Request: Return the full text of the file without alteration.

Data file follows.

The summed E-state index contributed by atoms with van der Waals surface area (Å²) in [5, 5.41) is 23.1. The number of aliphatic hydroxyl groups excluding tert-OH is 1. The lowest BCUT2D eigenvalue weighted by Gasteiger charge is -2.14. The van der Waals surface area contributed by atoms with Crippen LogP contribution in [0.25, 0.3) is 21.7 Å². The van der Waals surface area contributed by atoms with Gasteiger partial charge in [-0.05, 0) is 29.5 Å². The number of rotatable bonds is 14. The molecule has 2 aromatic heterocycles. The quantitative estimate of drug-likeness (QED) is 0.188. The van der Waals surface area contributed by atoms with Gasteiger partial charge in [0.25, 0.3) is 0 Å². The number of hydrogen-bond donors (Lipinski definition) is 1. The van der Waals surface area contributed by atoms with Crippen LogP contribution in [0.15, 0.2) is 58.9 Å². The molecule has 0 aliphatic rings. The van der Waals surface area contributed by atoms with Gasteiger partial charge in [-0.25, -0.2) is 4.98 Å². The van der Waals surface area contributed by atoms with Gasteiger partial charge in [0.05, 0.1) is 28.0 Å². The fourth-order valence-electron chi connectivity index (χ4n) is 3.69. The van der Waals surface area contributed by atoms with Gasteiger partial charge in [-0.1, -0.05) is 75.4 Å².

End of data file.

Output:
The summed E-state index contributed by atoms with van der Waals surface area (Å²) in [5, 5.41) is 23.1. The number of aliphatic hydroxyl groups excluding tert-OH is 1. The lowest BCUT2D eigenvalue weighted by Gasteiger charge is -2.14. The van der Waals surface area contributed by atoms with Crippen LogP contribution in [0.25, 0.3) is 21.7 Å². The van der Waals surface area contributed by atoms with Gasteiger partial charge in [-0.05, 0) is 29.5 Å². The number of rotatable bonds is 14. The molecule has 2 aromatic heterocycles. The quantitative estimate of drug-likeness (QED) is 0.188. The van der Waals surface area contributed by atoms with Gasteiger partial charge in [0.25, 0.3) is 0 Å². The number of hydrogen-bond donors (Lipinski definition) is 1. The van der Waals surface area contributed by atoms with Crippen LogP contribution in [0.15, 0.2) is 58.9 Å². The molecule has 0 aliphatic rings. The van der Waals surface area contributed by atoms with Gasteiger partial charge in [-0.25, -0.2) is 4.98 Å². The van der Waals surface area contributed by atoms with Gasteiger partial charge in [0.05, 0.1) is 28.0 Å². The fourth-order valence-electron chi connectivity index (χ4n) is 3.69. The van der Waals surface area contributed by atoms with Gasteiger partial charge in [-0.1, -0.05) is 75.4 Å².